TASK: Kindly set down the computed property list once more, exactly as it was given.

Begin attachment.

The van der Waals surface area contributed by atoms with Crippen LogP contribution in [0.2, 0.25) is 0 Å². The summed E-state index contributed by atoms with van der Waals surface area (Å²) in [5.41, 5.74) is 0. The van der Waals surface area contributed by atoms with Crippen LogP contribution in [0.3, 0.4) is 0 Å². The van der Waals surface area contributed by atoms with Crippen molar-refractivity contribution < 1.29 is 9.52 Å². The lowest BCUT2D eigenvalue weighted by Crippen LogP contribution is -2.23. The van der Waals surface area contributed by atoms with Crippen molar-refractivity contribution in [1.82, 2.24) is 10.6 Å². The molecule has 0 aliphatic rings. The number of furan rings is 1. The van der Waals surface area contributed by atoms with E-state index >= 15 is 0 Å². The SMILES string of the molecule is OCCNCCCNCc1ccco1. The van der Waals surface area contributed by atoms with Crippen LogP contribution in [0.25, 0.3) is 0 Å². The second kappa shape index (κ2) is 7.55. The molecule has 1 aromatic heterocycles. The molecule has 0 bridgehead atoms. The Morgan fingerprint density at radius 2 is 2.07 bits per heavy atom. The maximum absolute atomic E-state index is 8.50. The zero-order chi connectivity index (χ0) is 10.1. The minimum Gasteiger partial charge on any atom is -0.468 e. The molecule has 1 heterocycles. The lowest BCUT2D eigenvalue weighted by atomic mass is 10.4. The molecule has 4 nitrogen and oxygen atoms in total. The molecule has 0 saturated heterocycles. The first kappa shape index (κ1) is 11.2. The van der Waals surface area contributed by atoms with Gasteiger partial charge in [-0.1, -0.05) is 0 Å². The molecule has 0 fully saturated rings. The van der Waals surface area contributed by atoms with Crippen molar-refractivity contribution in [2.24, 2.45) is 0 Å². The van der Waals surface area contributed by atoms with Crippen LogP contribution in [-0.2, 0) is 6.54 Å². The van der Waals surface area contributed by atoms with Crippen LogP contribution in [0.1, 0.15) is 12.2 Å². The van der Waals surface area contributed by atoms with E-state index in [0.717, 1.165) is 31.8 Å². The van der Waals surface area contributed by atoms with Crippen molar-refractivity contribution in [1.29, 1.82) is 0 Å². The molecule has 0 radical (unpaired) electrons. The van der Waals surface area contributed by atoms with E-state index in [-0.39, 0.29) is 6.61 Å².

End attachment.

The van der Waals surface area contributed by atoms with Crippen LogP contribution in [0.2, 0.25) is 0 Å². The summed E-state index contributed by atoms with van der Waals surface area (Å²) in [5.41, 5.74) is 0. The van der Waals surface area contributed by atoms with Crippen LogP contribution in [0.3, 0.4) is 0 Å². The van der Waals surface area contributed by atoms with Crippen molar-refractivity contribution < 1.29 is 9.52 Å². The lowest BCUT2D eigenvalue weighted by Crippen LogP contribution is -2.23. The van der Waals surface area contributed by atoms with Crippen molar-refractivity contribution in [1.82, 2.24) is 10.6 Å². The molecule has 0 aliphatic rings. The number of furan rings is 1. The van der Waals surface area contributed by atoms with E-state index >= 15 is 0 Å². The SMILES string of the molecule is OCCNCCCNCc1ccco1. The van der Waals surface area contributed by atoms with Crippen LogP contribution in [0.25, 0.3) is 0 Å². The second kappa shape index (κ2) is 7.55. The molecule has 1 aromatic heterocycles. The molecule has 0 bridgehead atoms. The Morgan fingerprint density at radius 2 is 2.07 bits per heavy atom. The maximum absolute atomic E-state index is 8.50. The zero-order chi connectivity index (χ0) is 10.1. The minimum Gasteiger partial charge on any atom is -0.468 e. The molecule has 1 heterocycles. The lowest BCUT2D eigenvalue weighted by atomic mass is 10.4. The molecule has 4 nitrogen and oxygen atoms in total. The molecule has 0 saturated heterocycles. The first kappa shape index (κ1) is 11.2. The van der Waals surface area contributed by atoms with Gasteiger partial charge in [-0.1, -0.05) is 0 Å². The molecule has 0 fully saturated rings. The van der Waals surface area contributed by atoms with Crippen molar-refractivity contribution in [2.24, 2.45) is 0 Å². The van der Waals surface area contributed by atoms with Crippen LogP contribution in [-0.2, 0) is 6.54 Å². The van der Waals surface area contributed by atoms with Crippen LogP contribution in [0.1, 0.15) is 12.2 Å². The van der Waals surface area contributed by atoms with E-state index in [0.717, 1.165) is 31.8 Å². The van der Waals surface area contributed by atoms with Crippen molar-refractivity contribution in [1.29, 1.82) is 0 Å². The molecule has 0 radical (unpaired) electrons. The van der Waals surface area contributed by atoms with E-state index in [-0.39, 0.29) is 6.61 Å².